4 Observations: Retail foot traffic as a proxy for holiday consumption

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Anecdotally, it makes sense that foot traffic is an indicator of consumption -- where there are people coming in the door, transactions are being conducted. This makes mobility data valuable in a variety of industries, retail especially, and no time of the year produces the same level of retail foot traffic data in the US as the holiday shopping season. 2021 is an especially interesting year as it is the harbinger of what the longer term COVID rebound may look like.  

When you combine location data with other datasets, such as financial market information, it’s possible to go a step further and begin correlating foot traffic with actual business performance. So, trailing foot traffic data can become a leading indicator of future revenue (one of many that investors look at). When you look at these correlations across different sectors and brands, certain trends and themes become clear.

So, with a bit of a tease on some new insights Unacast will unwrap for you in December, here are four observations that make us believe foot traffic is an excellent proxy for holiday consumption in the retail industry.

1. Foot traffic and revenue can be reliably correlated

In the coming weeks and months, we will release new research that demonstrates a strong correlation between foot traffic and quarterly revenues among publicly traded companies. In a nutshell, both foot traffic and dwell time, aka how long we stay in a given location or venue, have a distinct relationship to revenue for a number of brands.

This correlation is explicitly clear in some sectors; less so in others. We’re going to look at different industries and sectors where this correlation is the strongest and list specific brands where both R-Squared (strength of relationship) and P-value (significance of relationship) are at attractive levels.


2. Visitation doesn’t tell the whole story of consumption

While feet in the door is a strong measure of consumption in some sectors - those most reliant on people ‘showing up’ to a particular venue - a series of consumer behavioral changes are clouding the picture. Restaurants and Fitness centers have the highest increase in foot traffic in 2021, when compared to 2019, while Clothing & Accessories and Home Goods are among the worst. Why? 

Supply chain issues have a lot to do with it, as do changing patterns in consumption. It’s not a coincidence that personal consumption expenditures (PCE) increased to $214.3 billion, or 1.3%, in October 2021 as foot traffic in some retail sectors also rose in the build-up to the holiday shopping season. At the same time, supply chain issues abound as the world still battles the COVID 19 pandemic, with the home goods, furniture, and chip-reliant sectors particularly impacted by delays from overseas manufacturers. Simply put, each sector and brand faces unique conditions and challenges.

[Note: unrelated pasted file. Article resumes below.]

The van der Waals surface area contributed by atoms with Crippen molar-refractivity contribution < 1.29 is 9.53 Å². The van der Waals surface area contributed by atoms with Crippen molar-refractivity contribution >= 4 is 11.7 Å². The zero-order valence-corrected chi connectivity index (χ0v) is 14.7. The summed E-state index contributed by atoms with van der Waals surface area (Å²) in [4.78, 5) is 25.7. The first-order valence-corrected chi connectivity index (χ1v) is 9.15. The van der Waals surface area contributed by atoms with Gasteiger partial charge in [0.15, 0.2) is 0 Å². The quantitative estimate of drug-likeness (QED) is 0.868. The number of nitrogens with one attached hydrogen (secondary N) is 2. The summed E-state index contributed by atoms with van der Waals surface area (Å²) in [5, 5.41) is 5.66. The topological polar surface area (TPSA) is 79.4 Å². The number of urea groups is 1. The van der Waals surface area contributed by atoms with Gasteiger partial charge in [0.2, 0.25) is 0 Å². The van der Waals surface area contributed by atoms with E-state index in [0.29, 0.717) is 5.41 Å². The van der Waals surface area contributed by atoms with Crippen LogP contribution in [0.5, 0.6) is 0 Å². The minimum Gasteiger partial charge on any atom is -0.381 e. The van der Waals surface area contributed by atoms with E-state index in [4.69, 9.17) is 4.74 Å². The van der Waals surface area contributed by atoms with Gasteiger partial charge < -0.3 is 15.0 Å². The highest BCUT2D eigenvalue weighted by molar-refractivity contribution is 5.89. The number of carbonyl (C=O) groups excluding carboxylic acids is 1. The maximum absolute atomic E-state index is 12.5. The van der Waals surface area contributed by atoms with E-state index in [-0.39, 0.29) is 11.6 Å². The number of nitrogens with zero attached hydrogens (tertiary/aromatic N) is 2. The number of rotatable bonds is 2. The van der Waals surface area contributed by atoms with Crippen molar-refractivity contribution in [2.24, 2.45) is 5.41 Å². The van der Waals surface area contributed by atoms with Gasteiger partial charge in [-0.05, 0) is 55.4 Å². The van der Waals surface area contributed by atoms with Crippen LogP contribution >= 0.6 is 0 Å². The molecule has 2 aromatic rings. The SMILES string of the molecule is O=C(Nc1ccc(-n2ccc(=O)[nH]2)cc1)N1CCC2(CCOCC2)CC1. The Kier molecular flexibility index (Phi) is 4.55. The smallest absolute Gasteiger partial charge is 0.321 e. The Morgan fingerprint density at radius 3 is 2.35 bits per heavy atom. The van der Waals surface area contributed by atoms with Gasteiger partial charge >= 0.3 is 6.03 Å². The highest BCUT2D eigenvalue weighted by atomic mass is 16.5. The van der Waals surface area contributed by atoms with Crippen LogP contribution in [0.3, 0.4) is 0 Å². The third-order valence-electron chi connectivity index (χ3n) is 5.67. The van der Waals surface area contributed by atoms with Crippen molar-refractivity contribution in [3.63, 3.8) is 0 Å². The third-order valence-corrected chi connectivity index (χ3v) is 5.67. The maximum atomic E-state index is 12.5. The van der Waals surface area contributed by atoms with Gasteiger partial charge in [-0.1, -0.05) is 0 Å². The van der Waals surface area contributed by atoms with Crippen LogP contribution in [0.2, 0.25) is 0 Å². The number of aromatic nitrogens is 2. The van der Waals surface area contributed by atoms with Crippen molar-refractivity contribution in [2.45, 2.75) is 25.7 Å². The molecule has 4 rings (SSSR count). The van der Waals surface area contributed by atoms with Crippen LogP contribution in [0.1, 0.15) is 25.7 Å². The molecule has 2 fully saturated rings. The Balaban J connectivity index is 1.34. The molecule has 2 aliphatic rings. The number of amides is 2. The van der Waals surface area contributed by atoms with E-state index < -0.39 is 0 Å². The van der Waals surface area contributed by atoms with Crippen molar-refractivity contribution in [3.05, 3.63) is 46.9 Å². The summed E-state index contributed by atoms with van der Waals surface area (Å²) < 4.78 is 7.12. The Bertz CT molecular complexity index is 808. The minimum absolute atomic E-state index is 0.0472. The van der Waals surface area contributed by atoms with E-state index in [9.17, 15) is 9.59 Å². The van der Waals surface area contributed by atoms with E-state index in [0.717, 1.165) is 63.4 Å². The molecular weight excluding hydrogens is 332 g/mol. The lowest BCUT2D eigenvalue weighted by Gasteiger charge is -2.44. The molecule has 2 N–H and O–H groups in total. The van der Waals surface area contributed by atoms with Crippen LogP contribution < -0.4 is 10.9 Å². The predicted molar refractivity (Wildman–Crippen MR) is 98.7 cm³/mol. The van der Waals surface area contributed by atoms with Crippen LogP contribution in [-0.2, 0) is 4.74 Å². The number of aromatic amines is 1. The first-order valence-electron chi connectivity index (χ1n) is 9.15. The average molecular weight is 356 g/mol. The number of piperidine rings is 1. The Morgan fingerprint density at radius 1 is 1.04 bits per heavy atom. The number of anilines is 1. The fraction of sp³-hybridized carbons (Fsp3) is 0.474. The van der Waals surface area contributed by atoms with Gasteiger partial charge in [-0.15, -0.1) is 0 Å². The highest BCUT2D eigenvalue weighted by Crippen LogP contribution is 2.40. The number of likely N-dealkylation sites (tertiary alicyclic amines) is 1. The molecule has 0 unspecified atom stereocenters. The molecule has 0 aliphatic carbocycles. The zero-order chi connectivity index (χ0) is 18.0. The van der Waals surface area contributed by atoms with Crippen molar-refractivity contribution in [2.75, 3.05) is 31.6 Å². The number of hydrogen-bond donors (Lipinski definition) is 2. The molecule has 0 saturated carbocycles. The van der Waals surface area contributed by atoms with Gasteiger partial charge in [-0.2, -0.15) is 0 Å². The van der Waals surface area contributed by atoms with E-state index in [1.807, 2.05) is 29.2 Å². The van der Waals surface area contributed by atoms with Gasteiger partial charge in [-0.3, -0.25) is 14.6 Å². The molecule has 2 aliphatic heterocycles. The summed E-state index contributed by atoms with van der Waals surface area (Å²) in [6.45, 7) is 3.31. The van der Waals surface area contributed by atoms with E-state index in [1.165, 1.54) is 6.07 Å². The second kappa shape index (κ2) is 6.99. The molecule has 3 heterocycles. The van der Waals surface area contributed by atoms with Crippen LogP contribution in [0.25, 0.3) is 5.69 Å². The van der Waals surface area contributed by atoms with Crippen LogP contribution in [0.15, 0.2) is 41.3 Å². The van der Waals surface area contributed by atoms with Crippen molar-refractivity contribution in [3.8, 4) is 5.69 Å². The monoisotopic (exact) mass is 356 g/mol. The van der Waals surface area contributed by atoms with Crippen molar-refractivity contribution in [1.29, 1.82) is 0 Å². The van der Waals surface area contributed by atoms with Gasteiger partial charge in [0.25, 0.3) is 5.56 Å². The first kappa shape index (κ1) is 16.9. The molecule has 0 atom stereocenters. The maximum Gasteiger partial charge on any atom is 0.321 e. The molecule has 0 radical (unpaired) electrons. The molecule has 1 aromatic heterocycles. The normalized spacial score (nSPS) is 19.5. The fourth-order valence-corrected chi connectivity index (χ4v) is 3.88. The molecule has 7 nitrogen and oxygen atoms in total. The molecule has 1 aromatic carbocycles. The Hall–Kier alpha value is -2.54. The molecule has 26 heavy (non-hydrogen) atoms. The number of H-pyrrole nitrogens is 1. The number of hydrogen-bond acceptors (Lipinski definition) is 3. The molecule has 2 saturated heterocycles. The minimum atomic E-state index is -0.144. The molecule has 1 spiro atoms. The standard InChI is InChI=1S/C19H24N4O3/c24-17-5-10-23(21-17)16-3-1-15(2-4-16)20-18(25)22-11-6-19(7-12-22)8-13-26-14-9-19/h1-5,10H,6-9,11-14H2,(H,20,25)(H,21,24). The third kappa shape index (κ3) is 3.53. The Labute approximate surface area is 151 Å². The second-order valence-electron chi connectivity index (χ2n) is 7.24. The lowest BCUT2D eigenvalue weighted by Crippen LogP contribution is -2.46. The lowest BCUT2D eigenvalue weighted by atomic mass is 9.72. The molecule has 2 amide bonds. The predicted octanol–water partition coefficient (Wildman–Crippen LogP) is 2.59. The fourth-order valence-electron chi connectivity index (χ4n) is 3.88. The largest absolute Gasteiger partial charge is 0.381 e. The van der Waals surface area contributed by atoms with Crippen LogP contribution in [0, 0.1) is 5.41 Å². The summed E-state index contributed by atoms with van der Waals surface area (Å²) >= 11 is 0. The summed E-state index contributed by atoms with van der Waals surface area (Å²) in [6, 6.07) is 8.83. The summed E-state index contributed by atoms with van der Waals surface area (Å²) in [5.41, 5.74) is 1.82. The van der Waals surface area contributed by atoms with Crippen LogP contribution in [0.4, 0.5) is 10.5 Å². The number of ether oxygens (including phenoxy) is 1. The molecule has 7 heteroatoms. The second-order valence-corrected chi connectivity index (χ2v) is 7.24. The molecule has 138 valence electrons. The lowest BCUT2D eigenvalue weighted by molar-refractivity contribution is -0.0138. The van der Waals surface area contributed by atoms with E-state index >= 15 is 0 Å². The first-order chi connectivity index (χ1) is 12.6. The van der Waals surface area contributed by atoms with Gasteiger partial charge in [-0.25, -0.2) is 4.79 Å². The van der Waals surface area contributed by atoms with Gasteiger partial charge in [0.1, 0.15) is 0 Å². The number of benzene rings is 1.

3. Consumers remain loyal to favored brands

In our ‘brand versus brand’ series of posts in 2021, we examined the competitive landscape in different retail sectors, among them grocers, athletic apparel retailers, and shoe stores. To ring in the holiday season, we will revisit those case studies and refresh our Tableau workbooks with up-to-date data. In preparation, we have compared Black Friday holiday performance for each of an initial seven brands we’ll discuss: Athleta, lululemon, Nike, Puma, Adidas, Whole Foods and Trader Joe’s.

Long story short, the winning brands are usually still winning and in some cases building on their market share, often by proving to be more nimble in adapting to COVID-era markets and consumer behaviors. That said, smaller, regional players are elbowing their way to the top of the charts in some areas. The prevailing theme seems to be that the more personal the service, the closer to home we now stick in terms of the brands we trust, and how far we’ll go to reach them.


4. Pockets of opportunity abound

COVID has reshaped every aspect of retail, from the supply chain, through the store front. That last mile warehouse on the edge of an urban area may no longer be sufficient to meet the rise in demand for home-delivery goods. This puts real estate in such areas at a premium and is pushing suppliers to find more efficient ways to cart, store and distribute goods. 

In a similar vein, as catchment areas ebb and flow in parallel with the COVID timeline, and urban populations continue to shift out to the suburbs and rural areas, the demand for stores, goods and services is changing, too. That neighborhood where it didn't make sense to have a store in 2019 may now be a boondoggle in the waiting. That showcase venue on the Upper East Side may now be a ghost town. That small county that sat idle for years may now be bursting at the seams with new residents and personal wealth. All of this goes towards understanding changes in consumption and human migration.

Looking ahead

For a long time, the market thought of foot traffic as descriptive: it told us what happened but not much about what to do next. As our datasets become increasingly more robust our platform is producing exponentially more information that, when linked to other data, can produce accurate insights with prescriptive drivers for forecasting and supply chain planning, as well as other retail use cases like site performance, competitive intelligence and site selection. The same data can be of tremendous value to investors when informing real estate acquisition or portfolio asset management.

Moving forward, we’re going to show you how location and mobility data are at once an excellent proxy for change in retail consumption patterns, and a powerful indicator for future consumption, financial performance, and supply change evolution. To learn more, please talktous@unacast.com



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